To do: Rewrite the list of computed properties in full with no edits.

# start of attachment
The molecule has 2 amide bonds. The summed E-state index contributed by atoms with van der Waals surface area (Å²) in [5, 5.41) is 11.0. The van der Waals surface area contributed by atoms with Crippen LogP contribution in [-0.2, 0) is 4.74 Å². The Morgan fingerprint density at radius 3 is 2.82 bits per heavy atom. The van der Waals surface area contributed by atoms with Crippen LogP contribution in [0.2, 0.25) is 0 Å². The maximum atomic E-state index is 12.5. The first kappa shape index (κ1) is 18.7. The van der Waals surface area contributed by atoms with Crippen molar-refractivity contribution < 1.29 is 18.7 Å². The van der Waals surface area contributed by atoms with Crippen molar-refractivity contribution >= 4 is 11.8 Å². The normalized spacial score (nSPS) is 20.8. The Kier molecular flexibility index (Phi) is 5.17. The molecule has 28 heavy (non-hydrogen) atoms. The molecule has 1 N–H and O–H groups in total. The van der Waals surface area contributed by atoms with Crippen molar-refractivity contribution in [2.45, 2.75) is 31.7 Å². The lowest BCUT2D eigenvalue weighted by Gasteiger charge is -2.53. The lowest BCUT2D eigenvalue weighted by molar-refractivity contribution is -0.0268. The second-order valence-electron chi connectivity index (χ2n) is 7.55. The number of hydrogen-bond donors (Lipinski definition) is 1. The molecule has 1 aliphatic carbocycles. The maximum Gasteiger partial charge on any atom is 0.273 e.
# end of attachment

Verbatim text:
The molecule has 2 amide bonds. The summed E-state index contributed by atoms with van der Waals surface area (Å²) in [5, 5.41) is 11.0. The van der Waals surface area contributed by atoms with Crippen LogP contribution in [-0.2, 0) is 4.74 Å². The Morgan fingerprint density at radius 3 is 2.82 bits per heavy atom. The van der Waals surface area contributed by atoms with Crippen LogP contribution in [0.2, 0.25) is 0 Å². The maximum atomic E-state index is 12.5. The first kappa shape index (κ1) is 18.7. The van der Waals surface area contributed by atoms with Crippen molar-refractivity contribution < 1.29 is 18.7 Å². The van der Waals surface area contributed by atoms with Crippen molar-refractivity contribution >= 4 is 11.8 Å². The normalized spacial score (nSPS) is 20.8. The Kier molecular flexibility index (Phi) is 5.17. The molecule has 28 heavy (non-hydrogen) atoms. The molecule has 1 N–H and O–H groups in total. The van der Waals surface area contributed by atoms with Crippen molar-refractivity contribution in [2.45, 2.75) is 31.7 Å². The lowest BCUT2D eigenvalue weighted by Gasteiger charge is -2.53. The lowest BCUT2D eigenvalue weighted by molar-refractivity contribution is -0.0268. The second-order valence-electron chi connectivity index (χ2n) is 7.55. The number of hydrogen-bond donors (Lipinski definition) is 1. The molecule has 1 aliphatic carbocycles. The maximum Gasteiger partial charge on any atom is 0.273 e.